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                     Office of the Press Secretary
                         (Chappaqua, New York)
For Immediate Release                                   November 4, 2000



Today, I am disapproving H.R. 4392, the "Intelligence Authorization Act for Fiscal Year 2001," because of one badly flawed provision that would have made a felony of unauthorized disclosures of classified information. Although well intentioned, that provision is overbroad and may unnecessarily chill legitimate activities that are at the heart of a democracy.

I agree that unauthorized disclosures can be extraordinarily harmful to United States national security interests and that far too many such disclosures occur. I have been particularly concerned about their potential effects on the sometimes irreplaceable intelligence sources and methods on which we rely to acquire accurate and timely information I need in order to make the most appropriate decisions on matters of national security. Unauthorized disclosures damage our intelligence relationships abroad, compromise intelligence gathering, jeopardize lives, and increase the threat of terrorism. As Justice Stewart stated in the Pentagon Papers case, "it is elementary that the successful conduct of international diplomacy and the maintenance of an effective national defense require both confidentiality and secrecy. Other nations can hardly deal with this Nation in an atmosphere of mutual trust unless they can be assured that their confidences will be kept . . . and the development of considered and intelligent international policies would be impossible if those charged with their formulation could not communicate with each other freely." Those who disclose classified information inappropriately thus commit a gross breach of the public trust and may recklessly put our national security at risk. To the extent that existing sanctions have proven insufficient to address and deter unauthorized disclosures, they should be strengthened. What is in dispute is not the gravity of the problem, but the best way to respond to it.

In addressing this issue, we must never forget that the free flow of information is essential to a democratic society. Justice Stewart also wrote in the Pentagon Papers case that "the only effective restraint upon executive policy in the areas of national defense and international affairs may lie in an enlightened citizenry -- in an informed and critical public opinion which alone can here protect the values of democratic government."

Justice Brandeis reminded us that "those who won our independence believed . . . that public discussion is a political duty; and that this should be a fundamental principle of the American government." His words caution that we must always tread carefully when considering measures that may limit public discussion -- even when those measures are intended to achieve laudable, indeed necessary, goals.

As President, therefore, it is my obligation to protect not only our Government's vital information from improper disclosure, but also to protect the rights of citizens to receive the information necessary for democracy to work. Furthering these two goals requires a careful balancing, which must be assessed in light of our system of classifying information over a range of categories. This legislation does not achieve the proper balance. For example, there is a serious risk that this legis-lation would tend to have a chilling effect on those who engage in legitimate activities. A desire to avoid the risk that their good faith choice of words -- their exercise of judgment -- could become the subject of a criminal referral for prosecution might discourage Government officials from engaging even in appropriate public discussion, press briefings, or other legitimate official activities. Similarly, the legislation may unduly restrain the ability of former Government officials to teach, write, or engage in any activity aimed at building public understanding of complex issues. Incurring such risks is unnecessary and inappropriate in a society built on freedom of expression and the consent of the governed and is particularly inadvisable in a context in which the range of classified materials is so extensive. In such circumstances, this criminal provision would, in my view, create an undue chilling effect.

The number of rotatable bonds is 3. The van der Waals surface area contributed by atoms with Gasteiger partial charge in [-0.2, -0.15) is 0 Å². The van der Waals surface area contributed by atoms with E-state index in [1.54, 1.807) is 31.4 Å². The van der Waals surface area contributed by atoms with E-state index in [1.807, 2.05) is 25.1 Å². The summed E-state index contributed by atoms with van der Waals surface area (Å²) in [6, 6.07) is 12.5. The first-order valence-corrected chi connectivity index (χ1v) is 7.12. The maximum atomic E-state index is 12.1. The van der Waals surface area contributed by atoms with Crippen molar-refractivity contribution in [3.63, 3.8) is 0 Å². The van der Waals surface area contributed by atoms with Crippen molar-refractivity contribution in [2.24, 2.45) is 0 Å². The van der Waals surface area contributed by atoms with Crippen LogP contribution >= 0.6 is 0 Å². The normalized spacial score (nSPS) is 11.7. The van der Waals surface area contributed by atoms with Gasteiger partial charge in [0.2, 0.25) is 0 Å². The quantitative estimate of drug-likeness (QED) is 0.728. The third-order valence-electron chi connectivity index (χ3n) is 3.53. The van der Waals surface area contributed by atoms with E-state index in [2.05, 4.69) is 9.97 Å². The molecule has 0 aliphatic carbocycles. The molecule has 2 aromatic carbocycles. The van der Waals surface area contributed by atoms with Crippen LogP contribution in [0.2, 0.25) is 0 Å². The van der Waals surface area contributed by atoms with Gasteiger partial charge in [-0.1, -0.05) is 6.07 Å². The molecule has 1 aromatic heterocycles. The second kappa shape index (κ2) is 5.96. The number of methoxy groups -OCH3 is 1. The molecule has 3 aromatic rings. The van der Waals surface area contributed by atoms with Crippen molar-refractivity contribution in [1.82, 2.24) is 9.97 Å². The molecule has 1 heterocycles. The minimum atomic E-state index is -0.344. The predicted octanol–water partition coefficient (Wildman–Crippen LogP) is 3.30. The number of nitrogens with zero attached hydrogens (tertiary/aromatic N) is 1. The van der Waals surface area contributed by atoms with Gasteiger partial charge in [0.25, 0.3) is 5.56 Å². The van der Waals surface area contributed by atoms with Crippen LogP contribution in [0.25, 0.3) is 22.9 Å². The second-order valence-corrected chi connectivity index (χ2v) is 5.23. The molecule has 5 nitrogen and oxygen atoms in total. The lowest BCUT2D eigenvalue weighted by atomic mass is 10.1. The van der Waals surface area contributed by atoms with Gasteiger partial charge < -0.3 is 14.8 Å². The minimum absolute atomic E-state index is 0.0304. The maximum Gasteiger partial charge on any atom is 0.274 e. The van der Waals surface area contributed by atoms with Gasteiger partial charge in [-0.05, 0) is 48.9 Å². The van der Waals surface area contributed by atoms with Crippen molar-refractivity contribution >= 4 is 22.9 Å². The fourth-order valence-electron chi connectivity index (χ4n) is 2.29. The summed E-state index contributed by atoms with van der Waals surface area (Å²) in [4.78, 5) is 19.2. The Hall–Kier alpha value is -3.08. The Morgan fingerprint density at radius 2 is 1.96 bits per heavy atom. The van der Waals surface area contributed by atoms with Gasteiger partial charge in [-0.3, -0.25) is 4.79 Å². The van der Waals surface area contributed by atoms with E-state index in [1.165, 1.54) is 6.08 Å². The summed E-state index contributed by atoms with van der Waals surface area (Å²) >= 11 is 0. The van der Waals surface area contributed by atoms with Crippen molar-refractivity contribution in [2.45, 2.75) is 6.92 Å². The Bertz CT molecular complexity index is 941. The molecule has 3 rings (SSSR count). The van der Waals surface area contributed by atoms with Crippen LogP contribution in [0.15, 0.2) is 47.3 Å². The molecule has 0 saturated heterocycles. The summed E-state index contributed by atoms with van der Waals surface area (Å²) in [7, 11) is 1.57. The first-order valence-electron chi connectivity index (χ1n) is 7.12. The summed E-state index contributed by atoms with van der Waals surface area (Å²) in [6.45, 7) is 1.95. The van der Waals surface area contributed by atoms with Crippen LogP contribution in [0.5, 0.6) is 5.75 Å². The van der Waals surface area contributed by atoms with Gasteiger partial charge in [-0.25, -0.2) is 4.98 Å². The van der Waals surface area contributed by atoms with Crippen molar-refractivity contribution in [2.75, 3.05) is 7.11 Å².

The problem is compounded because this provision was passed without benefit of public hearings -- a particular concern given that it is the public that this law seeks ultimately to protect. The Administration shares the process burden since its deliberations lacked the thoroughness this provision warranted, which in turn led to a failure to apprise the Congress of the concerns I am expressing today.

I deeply appreciate the sincere efforts of Members of Congress to address the problem of unauthorized disclosures and I fully share their commitment. When the Congress returns, I encourage it to send me this bill with this provision deleted and I encourage the Congress as soon as possible to pursue a more narrowly drawn provision tested in public hearings so that those they represent can also be heard on this important issue.

Since the adjournment of the Congress has prevented my return of H.R. 4392 within the meaning of Article I, section 7, clause 2 of the Constitution, my withholding of approval from the bill precludes its becoming law. The Pocket Veto Case, 279 U.S. 655 (1929). In addition to withholding my signature and thereby invoking my constitutional power to "pocket veto" bills during an adjournment of the Congress, to avoid litigation, I am also sending H.R. 4392 to the House of Representatives with my objections, to leave no possible doubt that I have vetoed the measure.


                                   THE WHITE HOUSE,
                                   November 4, 2000.

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